“The FDA is afraid,” he maintains. “No one ever got fired for saying no. And that’s the problem. FDA now regulates on a fear-based manner ... there’s an ideology that basically anything new is a potential problem vs. anything new [being considered] a tremendous breakthrough.”
For years, the FDA has been under fire for taking so long to approve new treatments for some of the nation’s big killers. But agency officials have argued that it takes time for appropriate regulatory reviews.
In a recent column for USA Today, FDA Commissioner Margaret Hamburg said the agency places its highest priority on “helping to ensure that patients are protected from potentially harmful drugs or one that doesn’t work.”
But critics point out that, for some terminal patients, such protections are meaningless and there are no other options but to try experimental drugs. Even if some of them prove not to be effective, allowing patients to try them would help advance scientific research and also provide hope to patients.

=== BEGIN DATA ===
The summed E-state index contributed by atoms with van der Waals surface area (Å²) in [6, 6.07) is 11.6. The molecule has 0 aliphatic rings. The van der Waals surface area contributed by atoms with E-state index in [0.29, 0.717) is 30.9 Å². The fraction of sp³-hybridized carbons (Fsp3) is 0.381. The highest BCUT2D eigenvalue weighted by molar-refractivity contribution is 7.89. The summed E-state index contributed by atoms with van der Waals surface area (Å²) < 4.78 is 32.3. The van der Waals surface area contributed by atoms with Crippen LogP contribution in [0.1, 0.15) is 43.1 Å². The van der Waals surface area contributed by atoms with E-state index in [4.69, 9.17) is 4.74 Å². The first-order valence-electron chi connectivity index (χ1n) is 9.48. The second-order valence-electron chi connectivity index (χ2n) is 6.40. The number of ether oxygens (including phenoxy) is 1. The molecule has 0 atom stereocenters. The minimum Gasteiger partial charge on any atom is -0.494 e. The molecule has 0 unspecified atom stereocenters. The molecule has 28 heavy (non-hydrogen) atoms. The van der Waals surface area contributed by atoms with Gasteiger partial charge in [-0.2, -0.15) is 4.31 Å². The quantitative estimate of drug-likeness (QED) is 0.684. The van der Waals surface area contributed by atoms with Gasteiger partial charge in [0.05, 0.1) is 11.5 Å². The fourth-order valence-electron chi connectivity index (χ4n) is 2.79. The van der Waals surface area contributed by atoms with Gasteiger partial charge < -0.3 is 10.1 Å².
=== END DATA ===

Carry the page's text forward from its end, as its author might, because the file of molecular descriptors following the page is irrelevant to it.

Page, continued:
In recent years, a number of so-called “right-to-try” laws have passed in several states to grant such patients access to experimental drugs — even as the FDA reviews their overall safety and effectiveness.
Colorado enacted such a law in May. In Louisiana and Mississippi, similar measures were passed by state lawmakers. Arizona voters will also have the chance to weigh in on a right-to-try referendum this fall.
In the face of the FDA criticism, the agency says it has improved its approval times for new drugs. Since 2003, the median approval time for a new drug was fallen to 304 days. Under new federal legislation passed in 2102, called the FDA Safety and Innovation Act, the agency has a new Breakthrough Therapy Designation designed to speed approval of new drugs thought to show spectacular promise. Since the law was passed, 44 products have been granted that status and six were approved.
But critics still argue those six were among nearly 180 drug applications. Plus, they note the median approval time for a new drug is still too long at 10 months. What’s more, they say the agency should move more quickly on products that have already met the high regulatory standards set by other nations.